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The Coronavirus Affects Women and Men Differently — Learning How May Help Stop the Pandemic

June 17, 2020

Unlike bacteria, viruses cannot replicate, produce energy, or carry out other essential biological functions without a living host. By most definitions of life, viruses, like the one that causes COVID-19, are not alive at all. Yet, this virus has affected our lives in dramatic and sometimes immeasurable ways.

Reports from China, Italy, and the United States indicate that men appear to suffer more severe cases and die of the disease at greater rates than women, with deaths possibly up to 20 percent higher. As this sex difference became clear, Women’s Health Research at Yale sought to determine why.

“A sex difference is an important clue to understanding the underlying mechanisms of a disease,” said WHRY Director Carolyn M. Mazure, Ph.D. “In this case, it provides us with a real opportunity to identify the sex-specific biological processes that contribute to a better or worse outcome.”

Although a precise reason for this disparity is unknown, researchers have proposed various possibilities about why this virus, known as SARS-CoV-2, affects women and men differently. Some potential reasons surround social determinants of health, such as smoking or wearing a mask to prevent infection. Others relate to biological factors, stemming from extensive prior research that has demonstrated significant differences in the immune systems of women and men.

In a unique new WHRY-funded study, Dr. Akiko Iwasaki, Waldemar Von Zedtwitz Professor of Immunobiology and Molecular, Cellular and Developmental Biology, and Dr. Aaron Ring, Assistant Professor of Immunobiology, are focusing on this difference to determine how the virus either overtakes or overstimulates our immune system to harm people.

“If we can understand why men are more susceptible to this virus, that will tell us the fundamental mechanism of this disease,” said Dr. Iwasaki, a leading expert in immune responses to viral infections. “If we understand that, we can have better therapeutics and preventative measures to save lives, protect people, and stitch the world back together again.”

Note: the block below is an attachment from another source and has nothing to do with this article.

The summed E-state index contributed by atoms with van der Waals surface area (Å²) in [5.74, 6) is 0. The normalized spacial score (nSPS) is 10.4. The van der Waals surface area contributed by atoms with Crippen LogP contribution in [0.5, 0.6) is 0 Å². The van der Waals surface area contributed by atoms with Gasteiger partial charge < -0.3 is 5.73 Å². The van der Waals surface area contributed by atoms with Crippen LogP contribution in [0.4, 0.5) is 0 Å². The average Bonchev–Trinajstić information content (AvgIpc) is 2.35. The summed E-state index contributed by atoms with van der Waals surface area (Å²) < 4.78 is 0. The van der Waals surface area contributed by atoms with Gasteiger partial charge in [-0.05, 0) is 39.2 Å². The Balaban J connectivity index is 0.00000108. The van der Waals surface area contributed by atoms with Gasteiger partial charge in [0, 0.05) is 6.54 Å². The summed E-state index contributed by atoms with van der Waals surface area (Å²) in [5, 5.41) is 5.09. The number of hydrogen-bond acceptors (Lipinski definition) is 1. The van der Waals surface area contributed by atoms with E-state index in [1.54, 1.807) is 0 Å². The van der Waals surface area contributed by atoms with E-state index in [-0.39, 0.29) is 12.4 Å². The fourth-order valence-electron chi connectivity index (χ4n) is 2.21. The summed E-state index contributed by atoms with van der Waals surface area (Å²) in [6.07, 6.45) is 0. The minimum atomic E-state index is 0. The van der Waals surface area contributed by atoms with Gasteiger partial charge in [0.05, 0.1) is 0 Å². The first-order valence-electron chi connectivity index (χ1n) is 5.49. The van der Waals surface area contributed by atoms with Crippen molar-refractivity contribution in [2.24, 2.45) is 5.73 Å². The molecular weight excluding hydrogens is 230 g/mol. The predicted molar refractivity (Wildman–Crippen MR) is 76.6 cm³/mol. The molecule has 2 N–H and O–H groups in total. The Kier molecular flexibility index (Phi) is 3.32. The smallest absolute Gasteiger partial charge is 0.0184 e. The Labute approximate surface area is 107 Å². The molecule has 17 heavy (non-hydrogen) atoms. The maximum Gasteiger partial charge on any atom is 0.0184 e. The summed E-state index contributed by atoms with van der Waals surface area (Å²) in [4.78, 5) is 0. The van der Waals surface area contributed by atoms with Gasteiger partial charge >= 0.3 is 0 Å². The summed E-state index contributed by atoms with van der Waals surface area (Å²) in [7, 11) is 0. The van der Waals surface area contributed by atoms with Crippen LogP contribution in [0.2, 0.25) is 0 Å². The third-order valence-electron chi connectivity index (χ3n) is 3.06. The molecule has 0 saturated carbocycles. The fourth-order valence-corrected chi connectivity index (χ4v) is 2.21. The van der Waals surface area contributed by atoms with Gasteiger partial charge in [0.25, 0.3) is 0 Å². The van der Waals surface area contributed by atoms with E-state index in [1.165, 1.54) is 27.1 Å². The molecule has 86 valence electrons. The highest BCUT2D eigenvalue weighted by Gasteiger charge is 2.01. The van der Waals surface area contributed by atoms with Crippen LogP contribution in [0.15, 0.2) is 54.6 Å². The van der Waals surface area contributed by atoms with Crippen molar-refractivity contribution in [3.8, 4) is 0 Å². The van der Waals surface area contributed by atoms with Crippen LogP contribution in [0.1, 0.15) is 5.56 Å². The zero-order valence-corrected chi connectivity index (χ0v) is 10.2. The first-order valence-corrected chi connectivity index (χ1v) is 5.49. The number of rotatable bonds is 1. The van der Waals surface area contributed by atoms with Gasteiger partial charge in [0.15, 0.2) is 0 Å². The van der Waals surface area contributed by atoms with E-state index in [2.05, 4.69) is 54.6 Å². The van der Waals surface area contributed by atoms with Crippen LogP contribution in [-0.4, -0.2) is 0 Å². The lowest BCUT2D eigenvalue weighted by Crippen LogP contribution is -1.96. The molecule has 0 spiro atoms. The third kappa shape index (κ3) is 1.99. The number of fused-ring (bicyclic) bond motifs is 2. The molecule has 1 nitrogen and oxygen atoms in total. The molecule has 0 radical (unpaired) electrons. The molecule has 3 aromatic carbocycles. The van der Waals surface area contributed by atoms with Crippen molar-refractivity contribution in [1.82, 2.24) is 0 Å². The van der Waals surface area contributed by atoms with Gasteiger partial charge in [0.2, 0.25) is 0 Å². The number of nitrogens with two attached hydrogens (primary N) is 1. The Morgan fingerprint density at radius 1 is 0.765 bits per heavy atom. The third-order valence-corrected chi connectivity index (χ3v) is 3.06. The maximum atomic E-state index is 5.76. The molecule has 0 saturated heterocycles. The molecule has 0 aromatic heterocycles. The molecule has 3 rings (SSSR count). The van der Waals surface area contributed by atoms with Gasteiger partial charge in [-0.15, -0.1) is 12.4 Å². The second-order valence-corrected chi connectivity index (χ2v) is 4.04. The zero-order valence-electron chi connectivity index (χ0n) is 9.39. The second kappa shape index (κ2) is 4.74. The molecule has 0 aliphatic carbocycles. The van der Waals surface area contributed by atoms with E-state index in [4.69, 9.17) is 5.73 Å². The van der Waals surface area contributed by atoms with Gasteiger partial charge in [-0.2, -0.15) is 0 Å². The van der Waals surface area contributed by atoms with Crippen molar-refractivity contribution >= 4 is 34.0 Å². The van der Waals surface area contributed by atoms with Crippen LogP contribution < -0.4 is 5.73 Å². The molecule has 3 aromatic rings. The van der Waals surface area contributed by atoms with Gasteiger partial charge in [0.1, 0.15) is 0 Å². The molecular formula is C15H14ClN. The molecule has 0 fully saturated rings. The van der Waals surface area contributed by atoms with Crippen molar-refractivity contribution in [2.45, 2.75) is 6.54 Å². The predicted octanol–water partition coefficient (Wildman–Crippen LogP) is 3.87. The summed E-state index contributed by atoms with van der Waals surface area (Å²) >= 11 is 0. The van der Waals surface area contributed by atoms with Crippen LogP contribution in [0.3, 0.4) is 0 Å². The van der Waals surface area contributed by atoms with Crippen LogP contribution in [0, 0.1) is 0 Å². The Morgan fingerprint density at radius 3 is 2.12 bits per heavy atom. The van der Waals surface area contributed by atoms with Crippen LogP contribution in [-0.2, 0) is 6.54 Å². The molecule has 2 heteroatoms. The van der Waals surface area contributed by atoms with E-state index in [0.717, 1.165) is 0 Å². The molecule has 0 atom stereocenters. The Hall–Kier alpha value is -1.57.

Sex Differences in Immune Response

Women have a more robust immune response to disease-causing viruses and bacteria. This could be because X chromosomes improve the expression of key immune functions, and women have two X chromosomes rather than a single X as found in men. Another possibility is that the female sex hormones estrogen and progesterone can, respectively, help promote immune response and reduce inflammation.

Researchers have also found that in response to seasonal influenza vaccines, women consistently produce at least twice as many antibodies — blood proteins that can later marshal an immune response if exposed to the same or a similar strain of flu virus.

However, the downside of having this robust immune response is that women are more susceptible to developing an autoimmune disease in which the body mistakenly identifies aspects of itself as an invader, and the immune system attacks one’s own body. This biological error results in autoimmune diseases such as thyroid disease, rheumatoid arthritis, multiple sclerosis, and lupus. In the United States, women account for 75 percent of all autoimmune disease cases.

An Imperfect Storm

When the human body detects a toxin or other foreign substance, known as an antigen, it first mounts a general attack to deprive the invader of shelter. This innate reaction includes the mobilization of protein cells called cytokines, which signal other immune cells to move toward sites of infection. When operating correctly, this process creates a targeted, measured inflammation of the affected tissue, unlike in autoimmune disease.